On Tuesday, November 1 2022 between 1300-1700 UTC, the of a new version of OpenSSL (version 3.0.7) that will patch a critical vulnerability in OpenSSL version 3.0 and above. Only OpenSSL versions between 3.0 and 3.0.6 are affected at the time of writing. At this moment the details of this vulnerability are not yet disclosed, only that it is rated as critical () and the affected versions. Due to the high CVSS score, which is not easily assigned to a CVE, it is very possible that the vulnerability is remote exploitable with a low attack complexity and a high impact. OpenSSL describes a critical vulnerability as follows:
Severity. This affects common configurations which are also likely to be exploitable. Examples include significant disclosure of the contents of server memory (potentially revealing user details), vulnerabilities which can be easily exploited remotely to compromise server private keys or where remote code execution is considered likely in common situations. These issues will be kept private and will trigger a new release of all supported versions. We will attempt to address these as soon as possible.
The last critical vulnerability affecting the OpenSSL cryptographic software library was the well-known which was disclosed in 2014 (CVE-2014-0160). The Heartbleed vulnerability affected many systems and even , many systems were still unpatched. The Heartbleed bug allows attackers to read the memory of systems that implement vulnerable versions of the OpenSSL software (from OpenSSL 1.0.1 to 1.0.1f).
It is important to note that the vulnerability only affects OpenSSL version 3.0 and higher, versions before 3.0 are not vulnerable. Version 3.0 of OpenSSL was released in September 2021 and for this reason is not yet as widely distributed as previous versions (such as the 1.1.x branch). Nevertheless, starting next Tuesday, vendors using OpenSSL 3.0 in their software will be working hard to make patches available to patch the OpenSSL vulnerability. From the moment patches are available, it is important that they are also applied consistently by system owners. Another difficulty with high impact vulnerabilities is how vendors deal with end-of-life products that use vulnerable implementations of the software. In the case of this vulnerability, this is expected to be somewhat limited as OpenSSL 3.0 was released recently and many systems still use older OpenSSL versions.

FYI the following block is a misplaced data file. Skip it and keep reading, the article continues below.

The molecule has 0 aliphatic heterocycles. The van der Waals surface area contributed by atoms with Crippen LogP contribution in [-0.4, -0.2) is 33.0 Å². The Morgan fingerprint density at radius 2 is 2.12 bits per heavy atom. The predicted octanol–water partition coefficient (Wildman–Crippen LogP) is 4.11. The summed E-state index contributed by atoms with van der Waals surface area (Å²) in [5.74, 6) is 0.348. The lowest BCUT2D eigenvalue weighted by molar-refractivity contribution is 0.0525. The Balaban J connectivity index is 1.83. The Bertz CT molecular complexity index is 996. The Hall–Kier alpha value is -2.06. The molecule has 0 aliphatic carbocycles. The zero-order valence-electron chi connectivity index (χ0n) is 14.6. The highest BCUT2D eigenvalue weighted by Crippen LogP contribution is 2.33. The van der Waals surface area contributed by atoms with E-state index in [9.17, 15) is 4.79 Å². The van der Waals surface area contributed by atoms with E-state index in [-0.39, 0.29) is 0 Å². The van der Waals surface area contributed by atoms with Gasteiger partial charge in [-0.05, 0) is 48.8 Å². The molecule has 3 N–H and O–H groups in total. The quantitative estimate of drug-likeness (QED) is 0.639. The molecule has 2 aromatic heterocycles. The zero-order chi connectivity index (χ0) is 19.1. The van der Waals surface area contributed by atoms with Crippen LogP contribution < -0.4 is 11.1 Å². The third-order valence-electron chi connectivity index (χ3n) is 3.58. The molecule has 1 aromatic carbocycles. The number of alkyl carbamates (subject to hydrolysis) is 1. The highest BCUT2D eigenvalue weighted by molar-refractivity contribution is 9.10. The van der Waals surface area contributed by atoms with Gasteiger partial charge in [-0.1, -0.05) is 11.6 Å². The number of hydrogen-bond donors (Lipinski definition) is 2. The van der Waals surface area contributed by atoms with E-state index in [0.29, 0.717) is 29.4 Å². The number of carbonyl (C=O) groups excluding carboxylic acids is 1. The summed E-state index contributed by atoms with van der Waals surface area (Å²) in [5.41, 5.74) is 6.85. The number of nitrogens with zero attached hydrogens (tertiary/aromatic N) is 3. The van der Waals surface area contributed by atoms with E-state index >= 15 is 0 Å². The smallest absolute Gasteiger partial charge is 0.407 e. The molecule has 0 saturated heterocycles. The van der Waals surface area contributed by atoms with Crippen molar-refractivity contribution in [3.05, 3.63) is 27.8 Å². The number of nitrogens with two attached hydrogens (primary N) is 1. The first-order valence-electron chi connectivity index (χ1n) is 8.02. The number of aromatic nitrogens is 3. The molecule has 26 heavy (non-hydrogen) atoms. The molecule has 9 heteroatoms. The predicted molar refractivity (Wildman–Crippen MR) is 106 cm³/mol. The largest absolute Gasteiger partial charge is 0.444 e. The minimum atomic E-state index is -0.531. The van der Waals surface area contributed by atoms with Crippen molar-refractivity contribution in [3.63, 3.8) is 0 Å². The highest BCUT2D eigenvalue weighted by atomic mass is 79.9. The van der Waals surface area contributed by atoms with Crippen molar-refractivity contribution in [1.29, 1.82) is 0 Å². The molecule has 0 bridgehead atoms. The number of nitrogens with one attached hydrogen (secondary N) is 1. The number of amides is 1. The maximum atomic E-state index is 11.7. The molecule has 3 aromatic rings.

At the moment we know that the following systems use OpenSSL 3.0 and higher:
- CentOS Stream 9
- Fedora 36, 37 & Fedora Rawhide (current development version of Fedora Linux)
- Kali Linux 2022.3
- Linux Mint 21 Vanessa
- Redhat ES 9
- Ubuntu 22.04
When OpenSSL is installed on a system you can check the system version with the following command:
As we can see on the (incomplete) list of affected systems it really concerns the most recent versions of operating systems. Operating system versions before September 2021 use OpenSSL 1.1.1 which is not affected. MacOS is also not affected as it uses LibreSSL by default and not OpenSSL, unless OpenSSL has been installed afterwards of course.
Furthermore, it is important to note that this list only includes operating systems. Many software vendors integrate OpenSSL in their products, think of web- and e-mail server software such as Apache and Nginx. Firewall solutions and network appliances from vendors such as Juniper, Fortinet, Cisco which also need to be patched if they are using one of the affected OpenSSL versions.
The fact is that we don’t know any more about the OpenSSL vulnerability at this point and we’ll have to wait until Tuesday for more information to really assess the impact of the bug.
Update November 1, 2022 18:00
- The OpenSSL team just released OpenSSL 3.0.7.
- The OpenSSL Project disclosed two vulnerabilities CVE-2022-3602 (Remote Code Execution) and CVE-2022-3786 (Denial of Service).
- CVE-2022-3602 is an arbitrary 4-byte stack buffer overflow that could trigger crashes or result in remote code execution (RCE).
- CVE-2022-3786 can be exploited by attackers via malicious email addresses to trigger a denial-of-service state via a buffer overflow.
- This occurs after certificate chain signature verification and requires either a CA to have signed the malicious certificate or for the application to continue certificate verification despite failure to construct a path to a trusted issuer.
- Pre-announcements rated the vulnerability as CRITICAL, further analysis downgraded it to HIGH.
- Users are still encouraged to upgrade to a new version as soon as possible.
- The bug is fixed here:
- More information is available here: &
- The OpenSSL team is not aware of any working exploit that could lead to remote code execution.
“We still consider these issues to be serious vulnerabilities and affected users are encouraged to upgrade as soon as possible”
The OpenSSL team lead
Bug Bounty – An Advanced Guide to Finding Good Bugs
Real World Bug Bounty Techniques
Website Hacking / Penetration Testing & Bug Bounty Hunting
Become a bug bounty hunter! Hack websites & web applications like black hat hackers and secure them like experts.